Dr. Bo Huang, UMMC associate professor of ophthalmology and director of cornea service, specializes in cornea, external diseases and refractive surgery. He is board certified by the American Board of Ophthalmology. As part of national Contact Lens Health Week, Huang provides good information to contact lens wearers on how to keep their eyes healthy.
During the contact lens fitting examination, your ophthalmologist will give instructions about how to care for the lenses properly and recommend solutions to be used. Maintaining good contact lens hygiene will significantly decrease the risk of eye infection.
The main points contact lens wearers should remember:
- Always wash and dry your hands before handling contact lenses.
- Carefully and regularly clean contact lenses as directed by your eye doctor. Rub the contact lenses with your fingers, and rinse thoroughly before soaking lenses overnight in sufficient multi-purpose solution to completely cover the lens.
- Store lenses in the proper lens storage case and replace your case every three months or sooner. Clean the case after each use, and keep it open and dry between cleanings.
- Use only products recommended by your eye doctor to clean and disinfect your lenses. Saline solution and rewetting drops are not designed to disinfect lenses.
- Only fresh solution should be used to clean and store contact lenses. Never re-use old solution. Contact solution must be changed according to the manufacturer’s recommendations.
- Always follow the recommended contact lens replacement schedule prescribed by your eye doctor.
- Remove contact lenses before swimming or entering a hot tub.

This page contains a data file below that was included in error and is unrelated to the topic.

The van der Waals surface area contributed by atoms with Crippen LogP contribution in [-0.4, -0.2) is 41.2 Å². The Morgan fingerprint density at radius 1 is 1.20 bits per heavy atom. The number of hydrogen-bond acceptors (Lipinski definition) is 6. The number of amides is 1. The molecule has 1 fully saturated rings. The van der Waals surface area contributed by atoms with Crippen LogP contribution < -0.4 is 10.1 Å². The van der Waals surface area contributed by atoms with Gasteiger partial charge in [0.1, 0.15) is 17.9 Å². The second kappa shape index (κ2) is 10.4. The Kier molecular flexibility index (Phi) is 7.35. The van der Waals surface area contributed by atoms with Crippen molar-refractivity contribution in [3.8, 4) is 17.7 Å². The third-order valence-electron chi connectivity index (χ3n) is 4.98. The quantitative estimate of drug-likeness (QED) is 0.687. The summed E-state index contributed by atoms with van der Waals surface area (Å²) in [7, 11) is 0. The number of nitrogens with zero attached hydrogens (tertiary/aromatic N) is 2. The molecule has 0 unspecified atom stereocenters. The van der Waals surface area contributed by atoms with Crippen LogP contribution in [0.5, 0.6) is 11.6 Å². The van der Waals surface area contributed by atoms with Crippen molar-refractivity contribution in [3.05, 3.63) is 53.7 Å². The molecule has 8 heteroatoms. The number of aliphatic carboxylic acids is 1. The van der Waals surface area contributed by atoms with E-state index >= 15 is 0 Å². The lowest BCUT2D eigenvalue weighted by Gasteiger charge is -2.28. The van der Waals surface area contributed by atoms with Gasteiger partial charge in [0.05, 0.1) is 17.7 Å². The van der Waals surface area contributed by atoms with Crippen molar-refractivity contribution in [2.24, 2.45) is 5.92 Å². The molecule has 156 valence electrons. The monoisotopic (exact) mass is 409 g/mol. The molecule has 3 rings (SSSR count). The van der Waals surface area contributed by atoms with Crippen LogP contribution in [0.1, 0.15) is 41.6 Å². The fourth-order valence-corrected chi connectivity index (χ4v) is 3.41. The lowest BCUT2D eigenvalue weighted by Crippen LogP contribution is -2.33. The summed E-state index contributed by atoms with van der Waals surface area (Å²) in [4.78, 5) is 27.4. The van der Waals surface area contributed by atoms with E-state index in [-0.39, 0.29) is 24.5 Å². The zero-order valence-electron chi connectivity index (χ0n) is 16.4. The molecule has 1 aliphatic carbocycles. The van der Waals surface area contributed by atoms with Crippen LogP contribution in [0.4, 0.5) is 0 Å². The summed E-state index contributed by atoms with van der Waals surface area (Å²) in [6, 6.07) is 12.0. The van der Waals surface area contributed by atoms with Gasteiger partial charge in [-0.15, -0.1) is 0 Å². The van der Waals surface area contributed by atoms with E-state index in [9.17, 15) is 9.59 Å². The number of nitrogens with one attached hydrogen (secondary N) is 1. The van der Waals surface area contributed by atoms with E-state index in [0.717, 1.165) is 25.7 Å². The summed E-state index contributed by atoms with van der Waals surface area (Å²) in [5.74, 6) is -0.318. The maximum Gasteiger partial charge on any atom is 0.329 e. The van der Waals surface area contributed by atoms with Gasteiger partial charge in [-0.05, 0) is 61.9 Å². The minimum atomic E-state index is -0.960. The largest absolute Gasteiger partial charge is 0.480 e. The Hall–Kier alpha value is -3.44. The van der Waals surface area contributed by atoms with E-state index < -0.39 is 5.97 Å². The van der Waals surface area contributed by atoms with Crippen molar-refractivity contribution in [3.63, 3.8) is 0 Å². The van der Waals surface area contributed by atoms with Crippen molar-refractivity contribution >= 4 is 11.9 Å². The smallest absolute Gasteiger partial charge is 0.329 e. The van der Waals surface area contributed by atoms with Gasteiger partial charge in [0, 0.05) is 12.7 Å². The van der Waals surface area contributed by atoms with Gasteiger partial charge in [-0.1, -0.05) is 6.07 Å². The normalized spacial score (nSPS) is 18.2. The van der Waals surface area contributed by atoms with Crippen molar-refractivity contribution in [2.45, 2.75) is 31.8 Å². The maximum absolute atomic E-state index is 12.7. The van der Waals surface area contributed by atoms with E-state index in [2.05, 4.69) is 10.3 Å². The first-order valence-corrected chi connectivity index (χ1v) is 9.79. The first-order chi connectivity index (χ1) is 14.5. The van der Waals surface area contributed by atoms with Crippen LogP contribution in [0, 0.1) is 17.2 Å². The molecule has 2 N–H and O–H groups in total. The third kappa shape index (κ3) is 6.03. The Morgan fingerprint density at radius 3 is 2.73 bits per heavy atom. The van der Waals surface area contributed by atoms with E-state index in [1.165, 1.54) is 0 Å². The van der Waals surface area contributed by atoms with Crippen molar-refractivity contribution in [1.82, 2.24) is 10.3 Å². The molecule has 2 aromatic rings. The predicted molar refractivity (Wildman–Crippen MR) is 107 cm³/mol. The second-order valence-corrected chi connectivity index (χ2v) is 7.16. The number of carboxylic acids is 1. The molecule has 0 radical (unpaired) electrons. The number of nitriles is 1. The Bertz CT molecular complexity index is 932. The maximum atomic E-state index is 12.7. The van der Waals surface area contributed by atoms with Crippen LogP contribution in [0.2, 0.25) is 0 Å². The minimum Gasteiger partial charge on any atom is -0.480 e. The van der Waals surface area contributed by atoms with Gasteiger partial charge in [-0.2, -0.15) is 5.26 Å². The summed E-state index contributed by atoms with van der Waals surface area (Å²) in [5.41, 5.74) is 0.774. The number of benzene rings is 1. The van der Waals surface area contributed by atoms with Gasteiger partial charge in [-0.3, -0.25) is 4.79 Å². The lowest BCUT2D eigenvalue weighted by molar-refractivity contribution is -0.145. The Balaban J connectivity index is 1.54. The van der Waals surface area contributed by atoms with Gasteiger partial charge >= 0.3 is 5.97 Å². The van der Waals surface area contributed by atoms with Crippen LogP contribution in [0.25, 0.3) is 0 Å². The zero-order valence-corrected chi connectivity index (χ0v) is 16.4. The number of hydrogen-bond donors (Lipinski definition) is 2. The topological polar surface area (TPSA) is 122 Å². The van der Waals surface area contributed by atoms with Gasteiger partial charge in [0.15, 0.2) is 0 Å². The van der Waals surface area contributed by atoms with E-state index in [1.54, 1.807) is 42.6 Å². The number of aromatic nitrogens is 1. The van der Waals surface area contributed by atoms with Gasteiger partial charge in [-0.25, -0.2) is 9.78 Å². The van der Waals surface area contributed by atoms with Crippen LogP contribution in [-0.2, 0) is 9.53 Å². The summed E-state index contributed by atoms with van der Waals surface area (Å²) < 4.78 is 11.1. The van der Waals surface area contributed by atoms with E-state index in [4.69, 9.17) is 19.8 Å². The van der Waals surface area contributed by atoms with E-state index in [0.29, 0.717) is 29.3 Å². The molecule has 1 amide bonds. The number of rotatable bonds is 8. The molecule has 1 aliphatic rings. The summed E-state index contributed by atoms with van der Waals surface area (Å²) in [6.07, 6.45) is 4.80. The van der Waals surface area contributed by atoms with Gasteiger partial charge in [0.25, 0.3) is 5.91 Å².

- See your eye doctor for your regularly scheduled contact lens and eye examination.
There are a number of complications associated with contact lens wear. One of the most avoidable complications arises when people sleep with their lenses in their eyes. There is a significantly higher incidence of severe corneal infection in wearers who sleep in contact lenses compared with those who only use lenses during the waking hours.
In addition to infections, there are other problems to watch for in contact wearers. Red eye, which can result from lens wear, has a variety of origins, including an improper fit, lens deposits, damaged lenses, oxygen deficiency, an allergic reaction to lens care solution ingredients, ocular allergy and dry eye.
The best way to prevent infection is the proper use of contact lens solutions. Some patients do not clean their lenses sufficiently at night before placing them in the cases. Or, they reuse or add to the solution remaining in the lens case, which should be a fresh solution every day.
To make a doctor’s appointment with University Physicians’ Department of Ophthalmology, call (601) 984-5016.